Potemkin Bor­der

Stanstead Journal - - FORUM -

Toim­press Em­press Cather­ine the sec­ond, Prince Grig­ory Potemkin sup­pos­edly cre­ated whole vil­lages in Crimea, made up of façades. Since then, a Potemkin vil­lage is a syn­onym for fak­ery. If you watched the news over the week-end, you may have seen, as a back­ground for all the in­ter­views done at the Rock Is­land Cus­toms of­fice, two nice and shiny ve­hi­cles, one from the Cana­dian Bor­der Ser­vice Agency and the other one with the liv­ery of the RCMP.

They were so ob­vi­ously dec­o­ra­tive pieces that this news­pa­per didn’t even care to take a pic­ture of them.

So are we just a bit sur­prised that, yes­ter­day, eleven il­le­gal im­mi­grants were ar­rested in Ma­gog? A bit sur­prised, yes; but a lot more fear­ful. It doesn’t take a rocket sci­en­tist, not even a mem­ber of Harper’s cab­i­net, to know that there is noth­ing more dan­ger­ous than a brazen crim­i­nal. And let’s face the facts, hav­ing the gall of cross­ing the bor­der il­le­gally into Canada af­ter all the pub­lic­ity given to the sub­ject that this is a por­ous bor­der in Stanstead, takes a bit of bravado. But, the crossers could also be­come des­per­a­dos and then it could get ugly. Car chases are nice on the movie screen, they last a cou­ple of sec­onds, ev­ery one of them tak­ing hours of prepa­ra­tion and re­hearsal; in real life, in a small town like ours, car chases could kill in­no­cent peo­ple. They could also kill bor­der of­fi­cers. Those bor­der of­fi­cers would have the hon­ours of a na­tional funeral at­tended by those who are ul­ti­mately re­spon­si­ble for their deaths.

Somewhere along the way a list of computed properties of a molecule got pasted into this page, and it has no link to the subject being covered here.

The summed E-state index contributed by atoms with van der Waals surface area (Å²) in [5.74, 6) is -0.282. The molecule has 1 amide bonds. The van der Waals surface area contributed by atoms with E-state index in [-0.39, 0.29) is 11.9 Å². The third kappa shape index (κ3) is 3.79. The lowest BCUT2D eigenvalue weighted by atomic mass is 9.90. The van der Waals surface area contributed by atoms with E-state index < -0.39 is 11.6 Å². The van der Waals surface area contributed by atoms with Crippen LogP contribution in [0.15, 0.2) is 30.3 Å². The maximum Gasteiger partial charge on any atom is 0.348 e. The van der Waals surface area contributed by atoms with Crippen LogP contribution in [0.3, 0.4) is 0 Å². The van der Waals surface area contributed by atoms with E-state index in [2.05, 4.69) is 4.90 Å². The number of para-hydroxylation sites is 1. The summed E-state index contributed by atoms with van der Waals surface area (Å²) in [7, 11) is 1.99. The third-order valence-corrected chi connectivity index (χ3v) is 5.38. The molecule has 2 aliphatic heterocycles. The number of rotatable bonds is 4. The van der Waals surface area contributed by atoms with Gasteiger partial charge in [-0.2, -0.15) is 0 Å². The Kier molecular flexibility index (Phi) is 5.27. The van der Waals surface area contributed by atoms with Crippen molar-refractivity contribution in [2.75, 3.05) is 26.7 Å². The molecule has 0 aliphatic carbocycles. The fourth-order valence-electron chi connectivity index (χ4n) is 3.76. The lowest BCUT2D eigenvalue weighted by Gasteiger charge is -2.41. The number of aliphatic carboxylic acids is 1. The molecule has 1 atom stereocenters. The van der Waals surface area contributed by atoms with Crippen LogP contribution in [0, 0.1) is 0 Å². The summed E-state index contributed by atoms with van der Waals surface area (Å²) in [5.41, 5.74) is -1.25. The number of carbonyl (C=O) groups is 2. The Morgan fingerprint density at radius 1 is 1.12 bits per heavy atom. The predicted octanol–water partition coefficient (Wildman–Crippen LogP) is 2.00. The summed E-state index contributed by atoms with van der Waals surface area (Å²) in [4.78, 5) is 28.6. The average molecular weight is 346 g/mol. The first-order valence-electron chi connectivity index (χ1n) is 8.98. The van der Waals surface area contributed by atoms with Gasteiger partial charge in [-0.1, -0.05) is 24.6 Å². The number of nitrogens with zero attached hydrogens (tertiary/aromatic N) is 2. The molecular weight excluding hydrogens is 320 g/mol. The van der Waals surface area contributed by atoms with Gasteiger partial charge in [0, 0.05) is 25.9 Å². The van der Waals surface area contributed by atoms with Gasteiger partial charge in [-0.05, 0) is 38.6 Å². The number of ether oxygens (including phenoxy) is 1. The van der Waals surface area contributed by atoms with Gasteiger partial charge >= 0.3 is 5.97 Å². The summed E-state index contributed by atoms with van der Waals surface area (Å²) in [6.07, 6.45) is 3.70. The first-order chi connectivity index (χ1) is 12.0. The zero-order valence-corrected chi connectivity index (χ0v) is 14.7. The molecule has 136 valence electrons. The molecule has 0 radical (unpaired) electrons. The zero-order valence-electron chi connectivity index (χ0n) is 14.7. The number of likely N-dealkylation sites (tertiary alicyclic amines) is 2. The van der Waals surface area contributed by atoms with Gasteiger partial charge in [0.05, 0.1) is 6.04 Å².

Be­cause this would not be a sim­ple case of bad luck: most of­fi­cers of the peace who have lost their lives in the line of duty sim­ply hap­pened to be at the right place at the wrong time. Called to an in­ci­dent, they ex­pect any­thing, know­ing that luck is be­hind them most of the time. No, in this case it would be ut­ter neg­li­gence.

While our lo­cal MP, Jean Rousseau, good NDP mem­ber that he is, is blam­ing cuts to the Bor­der Agency for the rash of il­le­gal cross­ings, it is only part and par­cel of the prob­lem.

It is a lack of re­sources that pre­dated the re­cent cuts. We have no phys­i­cal, full-time po­lice pres­ence in a bor­der town; one would be hard pressed to find an­other ex­am­ple in the whole world. Look at the num­ber of po­lice and bor­der cruis­ers just across the bor­der to get an idea of how bad the sit­u­a­tion is in Canada.

We will re­peat that, as long as we do not have a full time po­lice pres­ence in Stanstead, not a cyn­i­cal Potemkin-like one as we saw over the week-end, this town is now in dan­ger. The crim­i­nals be­hind these il­le­gal cross­ings will be­come bolder and bolder; there is money to be made in hu­man traf­fick­ing and we sus­pect that some lo­cals are more than happy shar­ing knowl­edge with them.

If last week we could only wish, now we must have ac­tion.

A fi­nal note: while all lo­cal and re­gional me­dia have some aware­ness on how these peo­ple are cross­ing the bor­der, we have made it a duty to keep quiet on how it is done.

Roger Du­rand, gover­nor of the Fon­da­tion Des­jardins, and De­nis Paré, re­gional coun­cil pres­i­dent, are sur­rounded by the thir­teen bur­sary re­cip­i­ents at the cer­e­mony.

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